Filming something whilst watching it puts you at a remove from the actual performance because of the barrier it places between you and the performer, greatly reducing  you being able to enjoy the subtler moments of a performance. I know this first-hand as I have been the videographer myself on many occasions. You cannot watch the show and fully enjoy it whilst trying to capture a recording of it at the same time.

Apart from anything else, it is extremely discourteous to everyone else to sit there distracting those around you with the light from your screen. This is particularly annoying in a theatre situation because with the house lights down it is even more distracting and annoying to see lots of small lights dotted all around the auditorium! One of the girls in front of me at the Shimmy in the City show texted someone saying “I’m watching Dina right now!” but she wasn’t, she was looking at her phone instead – what a waste!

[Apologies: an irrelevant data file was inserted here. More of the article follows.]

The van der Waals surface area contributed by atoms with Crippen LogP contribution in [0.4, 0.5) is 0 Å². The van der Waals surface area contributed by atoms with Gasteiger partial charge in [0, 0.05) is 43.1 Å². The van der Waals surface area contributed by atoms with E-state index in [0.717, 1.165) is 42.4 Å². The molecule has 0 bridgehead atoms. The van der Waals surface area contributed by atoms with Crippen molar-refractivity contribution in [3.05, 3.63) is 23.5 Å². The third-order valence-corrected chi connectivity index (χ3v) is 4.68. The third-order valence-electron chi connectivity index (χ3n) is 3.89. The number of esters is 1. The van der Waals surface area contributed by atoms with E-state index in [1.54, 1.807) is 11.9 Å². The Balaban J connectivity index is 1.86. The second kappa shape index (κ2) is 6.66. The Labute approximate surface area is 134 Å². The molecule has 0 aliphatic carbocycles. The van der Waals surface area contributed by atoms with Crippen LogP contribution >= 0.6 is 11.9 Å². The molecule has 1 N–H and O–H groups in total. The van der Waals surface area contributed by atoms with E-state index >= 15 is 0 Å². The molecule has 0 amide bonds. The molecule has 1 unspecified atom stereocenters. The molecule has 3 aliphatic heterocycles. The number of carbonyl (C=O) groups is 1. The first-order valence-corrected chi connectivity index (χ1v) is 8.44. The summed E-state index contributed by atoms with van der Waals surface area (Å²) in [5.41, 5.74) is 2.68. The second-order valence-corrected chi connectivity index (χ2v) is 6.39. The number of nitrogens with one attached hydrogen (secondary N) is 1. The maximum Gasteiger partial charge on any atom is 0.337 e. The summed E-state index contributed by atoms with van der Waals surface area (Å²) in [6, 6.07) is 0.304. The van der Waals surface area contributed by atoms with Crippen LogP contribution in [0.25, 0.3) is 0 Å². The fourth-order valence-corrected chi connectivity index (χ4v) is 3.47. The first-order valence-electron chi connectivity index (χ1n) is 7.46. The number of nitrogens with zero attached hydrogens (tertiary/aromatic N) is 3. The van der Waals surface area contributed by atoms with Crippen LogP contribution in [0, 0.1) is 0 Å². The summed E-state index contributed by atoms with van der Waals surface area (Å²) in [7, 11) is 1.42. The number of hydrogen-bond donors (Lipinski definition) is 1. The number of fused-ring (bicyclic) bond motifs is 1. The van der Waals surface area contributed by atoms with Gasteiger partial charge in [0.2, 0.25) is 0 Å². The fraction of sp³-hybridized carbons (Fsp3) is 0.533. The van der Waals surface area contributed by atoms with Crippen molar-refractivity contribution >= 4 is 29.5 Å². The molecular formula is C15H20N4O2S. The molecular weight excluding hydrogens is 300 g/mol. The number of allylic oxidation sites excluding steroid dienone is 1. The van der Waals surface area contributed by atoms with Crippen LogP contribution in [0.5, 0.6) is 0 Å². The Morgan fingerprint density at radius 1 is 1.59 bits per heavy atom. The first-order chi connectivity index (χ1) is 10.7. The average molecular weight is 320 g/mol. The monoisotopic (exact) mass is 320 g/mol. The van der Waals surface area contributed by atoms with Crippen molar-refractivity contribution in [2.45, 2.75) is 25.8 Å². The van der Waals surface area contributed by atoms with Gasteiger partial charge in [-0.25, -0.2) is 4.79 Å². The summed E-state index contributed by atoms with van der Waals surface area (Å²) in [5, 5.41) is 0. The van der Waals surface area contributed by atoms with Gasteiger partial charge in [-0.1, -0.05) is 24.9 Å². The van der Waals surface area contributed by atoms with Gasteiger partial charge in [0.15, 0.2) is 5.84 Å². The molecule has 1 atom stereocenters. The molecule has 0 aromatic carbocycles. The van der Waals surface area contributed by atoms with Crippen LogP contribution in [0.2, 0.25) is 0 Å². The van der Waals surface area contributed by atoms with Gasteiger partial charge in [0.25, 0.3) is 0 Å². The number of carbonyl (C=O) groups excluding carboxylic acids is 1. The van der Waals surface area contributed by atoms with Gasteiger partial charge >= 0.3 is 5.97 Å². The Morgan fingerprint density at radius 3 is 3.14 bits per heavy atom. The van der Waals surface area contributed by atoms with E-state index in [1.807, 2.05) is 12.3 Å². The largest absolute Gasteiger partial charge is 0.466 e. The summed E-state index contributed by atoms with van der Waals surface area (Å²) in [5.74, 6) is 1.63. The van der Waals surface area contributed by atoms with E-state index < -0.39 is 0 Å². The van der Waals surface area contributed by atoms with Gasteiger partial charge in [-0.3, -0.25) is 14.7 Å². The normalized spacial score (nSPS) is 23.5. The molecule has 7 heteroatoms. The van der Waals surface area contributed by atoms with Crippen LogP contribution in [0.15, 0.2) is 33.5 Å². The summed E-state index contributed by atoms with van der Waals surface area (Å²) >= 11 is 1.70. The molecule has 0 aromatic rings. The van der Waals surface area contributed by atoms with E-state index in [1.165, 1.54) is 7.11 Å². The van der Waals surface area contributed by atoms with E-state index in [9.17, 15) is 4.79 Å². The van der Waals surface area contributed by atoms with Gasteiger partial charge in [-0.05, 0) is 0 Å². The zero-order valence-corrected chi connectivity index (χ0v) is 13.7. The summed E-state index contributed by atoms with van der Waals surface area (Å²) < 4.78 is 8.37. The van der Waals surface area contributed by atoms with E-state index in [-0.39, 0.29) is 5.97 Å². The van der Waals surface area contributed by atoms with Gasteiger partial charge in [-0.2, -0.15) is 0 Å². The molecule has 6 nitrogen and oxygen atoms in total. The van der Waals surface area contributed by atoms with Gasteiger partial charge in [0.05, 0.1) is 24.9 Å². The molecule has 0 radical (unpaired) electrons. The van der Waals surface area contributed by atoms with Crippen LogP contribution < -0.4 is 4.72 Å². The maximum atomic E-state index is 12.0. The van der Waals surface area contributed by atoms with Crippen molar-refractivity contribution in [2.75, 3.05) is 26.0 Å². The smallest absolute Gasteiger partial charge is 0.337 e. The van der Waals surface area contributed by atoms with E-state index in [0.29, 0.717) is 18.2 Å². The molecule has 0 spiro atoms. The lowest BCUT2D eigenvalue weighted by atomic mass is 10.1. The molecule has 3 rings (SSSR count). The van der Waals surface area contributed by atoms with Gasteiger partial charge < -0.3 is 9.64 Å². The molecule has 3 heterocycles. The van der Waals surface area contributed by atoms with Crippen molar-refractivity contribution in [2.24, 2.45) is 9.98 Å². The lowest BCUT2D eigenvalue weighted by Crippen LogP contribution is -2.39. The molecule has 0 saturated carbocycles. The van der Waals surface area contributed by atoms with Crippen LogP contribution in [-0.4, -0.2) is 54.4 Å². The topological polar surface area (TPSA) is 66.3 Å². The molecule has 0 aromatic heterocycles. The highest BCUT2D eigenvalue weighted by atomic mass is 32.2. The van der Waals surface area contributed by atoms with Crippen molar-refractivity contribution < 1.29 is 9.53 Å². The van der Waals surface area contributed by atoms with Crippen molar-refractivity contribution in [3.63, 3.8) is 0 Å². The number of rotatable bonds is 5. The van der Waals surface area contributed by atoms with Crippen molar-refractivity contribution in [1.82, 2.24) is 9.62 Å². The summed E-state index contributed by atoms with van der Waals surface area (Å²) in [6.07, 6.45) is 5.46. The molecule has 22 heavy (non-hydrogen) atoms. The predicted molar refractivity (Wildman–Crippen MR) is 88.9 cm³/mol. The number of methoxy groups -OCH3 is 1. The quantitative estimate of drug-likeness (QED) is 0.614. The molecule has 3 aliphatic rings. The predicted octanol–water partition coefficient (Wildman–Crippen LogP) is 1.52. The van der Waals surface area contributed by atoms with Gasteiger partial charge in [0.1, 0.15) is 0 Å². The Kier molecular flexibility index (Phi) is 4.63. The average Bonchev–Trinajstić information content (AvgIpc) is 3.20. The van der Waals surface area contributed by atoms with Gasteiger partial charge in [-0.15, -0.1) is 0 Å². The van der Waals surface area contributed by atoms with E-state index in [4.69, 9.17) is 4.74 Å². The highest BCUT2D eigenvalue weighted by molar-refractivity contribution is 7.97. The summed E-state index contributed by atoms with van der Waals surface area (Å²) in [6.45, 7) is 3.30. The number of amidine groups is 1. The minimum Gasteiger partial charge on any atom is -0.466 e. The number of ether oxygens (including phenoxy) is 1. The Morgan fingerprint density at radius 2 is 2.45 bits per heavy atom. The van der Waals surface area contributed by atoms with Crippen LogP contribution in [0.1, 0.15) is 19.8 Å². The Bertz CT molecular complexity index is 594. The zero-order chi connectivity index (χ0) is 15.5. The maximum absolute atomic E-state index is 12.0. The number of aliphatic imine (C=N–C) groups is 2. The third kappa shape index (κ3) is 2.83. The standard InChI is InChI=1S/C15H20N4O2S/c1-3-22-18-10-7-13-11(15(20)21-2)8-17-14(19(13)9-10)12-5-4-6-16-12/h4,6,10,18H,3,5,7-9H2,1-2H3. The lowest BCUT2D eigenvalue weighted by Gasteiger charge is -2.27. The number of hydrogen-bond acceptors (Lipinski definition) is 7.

Please everyone, turn off your mobiles and put away your cameras so that you can just sit back and enjoy the show.

Good manners cost nothing.

I also want to talk about how I have noticed a general decline in manners and courtesy within our dance community over the years. This could be a very long post if I talked about all the things that come under this umbrella so for now I am going to talk about it in connection with shows, haflahs and performance situations generally.

My main complaints are:

  • As mentioned above, the discourteous use of phones and cameras.